Sunday, May 10, 2020

PolitiFact's Michael Flynn case PolitiSplainer (Updated & Corrected)

We almost titled this post "PolitiFact's Michael Flynn case PolitiSplainerainerainerainer" in honor of way PolitiFact reinforces the liberal echo chamber effect surrounding the Michael Flynn prosecution and reversal.

This week the Justice Department filed a motion declaring it would no longer prosecute the case against Flynn, citing recent document releases that drew into serious question the materiality of the statements over which Flynn was prosecuted. The Washington Post published a piece in 2018 by Phillip Bump that helps explain the importance of materiality:
Clearly, telling an FBI agent something untrue during an interview at FBI headquarters as you face criminal charges subjects you to charges of making false statements. Equally clearly, if an FBI agent friend of yours asks to borrow a dollar and you lie and say you don’t have any cash, that’s not going to get you taken away in handcuffs. But where is the line drawn between the two?
The Justice Department's filing says it believed it could no longer prove beyond a reasonable doubt that Flynn communicated a material falsehood to the FBI. The main key to that reversal stemmed from the disclosure that the FBI had an investigation specific to Flynn ("Crossfire Razor") and that the FBI had recommended closing that investigation for lack of evidence before deciding to interview Flynn.

Adding insult to injury, prosecutors never revealed that exculpatory evidence during trial or via disclosure to the defense. That failure deprived Flynn of a valuable tool that might have aided his defense.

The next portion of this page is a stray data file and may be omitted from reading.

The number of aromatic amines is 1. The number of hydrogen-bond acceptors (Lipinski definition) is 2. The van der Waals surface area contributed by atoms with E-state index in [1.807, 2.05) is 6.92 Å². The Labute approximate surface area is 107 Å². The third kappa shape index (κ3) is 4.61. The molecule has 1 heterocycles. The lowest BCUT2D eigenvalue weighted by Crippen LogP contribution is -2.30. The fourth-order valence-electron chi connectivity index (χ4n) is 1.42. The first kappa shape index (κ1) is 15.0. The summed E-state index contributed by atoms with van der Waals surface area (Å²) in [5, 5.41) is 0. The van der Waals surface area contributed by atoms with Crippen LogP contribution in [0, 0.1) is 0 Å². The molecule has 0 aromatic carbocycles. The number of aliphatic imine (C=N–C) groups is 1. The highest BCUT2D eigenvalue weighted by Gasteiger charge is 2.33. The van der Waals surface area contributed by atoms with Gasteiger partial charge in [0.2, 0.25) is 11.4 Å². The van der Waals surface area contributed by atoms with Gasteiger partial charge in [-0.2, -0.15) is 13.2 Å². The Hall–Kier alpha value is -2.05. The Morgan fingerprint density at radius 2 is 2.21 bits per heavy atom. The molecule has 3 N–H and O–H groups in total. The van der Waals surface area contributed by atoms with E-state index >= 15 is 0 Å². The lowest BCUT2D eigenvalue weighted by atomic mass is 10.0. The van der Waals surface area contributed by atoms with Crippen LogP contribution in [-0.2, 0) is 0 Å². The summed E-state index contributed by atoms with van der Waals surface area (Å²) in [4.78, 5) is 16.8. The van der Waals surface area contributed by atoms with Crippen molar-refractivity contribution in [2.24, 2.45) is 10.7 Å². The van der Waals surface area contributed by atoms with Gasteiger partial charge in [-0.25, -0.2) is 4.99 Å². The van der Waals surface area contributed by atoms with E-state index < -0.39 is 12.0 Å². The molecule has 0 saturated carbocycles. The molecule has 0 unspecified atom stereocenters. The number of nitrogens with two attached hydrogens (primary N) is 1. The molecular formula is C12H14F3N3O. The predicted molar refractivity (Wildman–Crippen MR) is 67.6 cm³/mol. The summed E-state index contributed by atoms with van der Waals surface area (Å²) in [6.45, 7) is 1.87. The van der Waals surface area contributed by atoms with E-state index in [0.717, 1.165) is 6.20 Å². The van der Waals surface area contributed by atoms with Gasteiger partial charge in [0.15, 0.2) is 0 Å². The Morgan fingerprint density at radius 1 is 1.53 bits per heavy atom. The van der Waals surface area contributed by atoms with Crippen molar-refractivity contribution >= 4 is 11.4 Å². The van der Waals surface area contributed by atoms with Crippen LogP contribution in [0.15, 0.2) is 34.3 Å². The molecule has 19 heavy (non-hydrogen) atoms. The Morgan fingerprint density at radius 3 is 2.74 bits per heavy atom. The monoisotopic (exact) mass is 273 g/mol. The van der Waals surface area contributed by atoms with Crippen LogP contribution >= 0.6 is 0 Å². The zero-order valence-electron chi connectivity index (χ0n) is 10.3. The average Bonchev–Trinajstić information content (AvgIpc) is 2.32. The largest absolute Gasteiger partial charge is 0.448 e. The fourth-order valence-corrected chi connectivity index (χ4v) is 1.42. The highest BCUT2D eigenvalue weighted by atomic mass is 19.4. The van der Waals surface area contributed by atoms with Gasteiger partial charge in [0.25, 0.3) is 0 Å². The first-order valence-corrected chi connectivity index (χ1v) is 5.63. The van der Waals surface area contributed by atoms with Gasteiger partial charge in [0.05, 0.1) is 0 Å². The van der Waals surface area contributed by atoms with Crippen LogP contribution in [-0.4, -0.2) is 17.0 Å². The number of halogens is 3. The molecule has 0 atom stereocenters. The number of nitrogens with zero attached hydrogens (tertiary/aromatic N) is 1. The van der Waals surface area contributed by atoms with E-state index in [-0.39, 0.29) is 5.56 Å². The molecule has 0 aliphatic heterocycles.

In what we would take as an astonishing move if PolitiFact was an objective and impartial fact checker, its PolitiSplainer explains none of that.

Here's the whole of the case for Flynn, by PolitiFact's telling:

After Attorney General William Barr asked Jeff Jensen, the U.S. attorney in St. Louis, to review the case, Jensen concluded that a dismissal of the case was warranted. Barr agreed.

In its filing, the Justice Department argued that the FBI had no basis to continue investigating Flynn after failing to find illegal acts. Flynn’s answers during the interview were equivocal, not false, and weren’t relevant to the investigation, the department said.

"A crime cannot be established here," the attorney general told CBS, saying "people sometimes plead to things that turn out not to be crimes."

 Sure, PolitiFact reports the Department said Flynn's answers "weren't relevant to the investigation" but it does not explain that answer in terms of the law.

None of the experts PolitiFact quoted for the story had anything to say about it, either. Only two of the four had records of giving to Democrats this time (Barbara McQuade, James Robenalt). Open Secrets had no record of political giving from the other two.

PolitiFact also curiously failed to either link to or quote from the DOJ filing in the Flynn case. We wonder if anyone from PolitiFact bothered to read it.

Oh, for what might have been!:
FBI executives decided to keep open an investigation into whether Flynn was a Russian asset based on a conversation that was innocuous save for its interpretation as a violation of the (virtually ignored) Logan Act.

It's as though PolitiFact's PolitiSplainer was designed to keep people in the dark, or at least support a rapidly eroding media narrative.

Update/Correction May 12, 2020: PolitiFact Bias asserted that PolitiFact failed to quote from the DOJ filing. We fixed that with a pair of strikethroughs. PolitiFact used a pair of very short snippets near the beginning of its PolitiSplainer (bold emphasis added):
The filing said that a key interview of Flynn did not have "a legitimate investigative basis" and therefore the department does not consider Flynn’s statements from the interview to be "material even if untrue."
We still say PolitiFact's 'Splainer fails to explain the legal importance of materiality. If Flynn's alleged falsehoods were not relevant (material) to the active investigation then they were not illegal.

We also note that this part of PolitiFact's article undercuts the "expert" testimony discussed in our critique. If only "a key interview of Flynn" did not have the legitimate investigative basis then what of the other parts of the Flynn investigation? PolitiFact's Louis Jacobson should have noticed the discrepancy.

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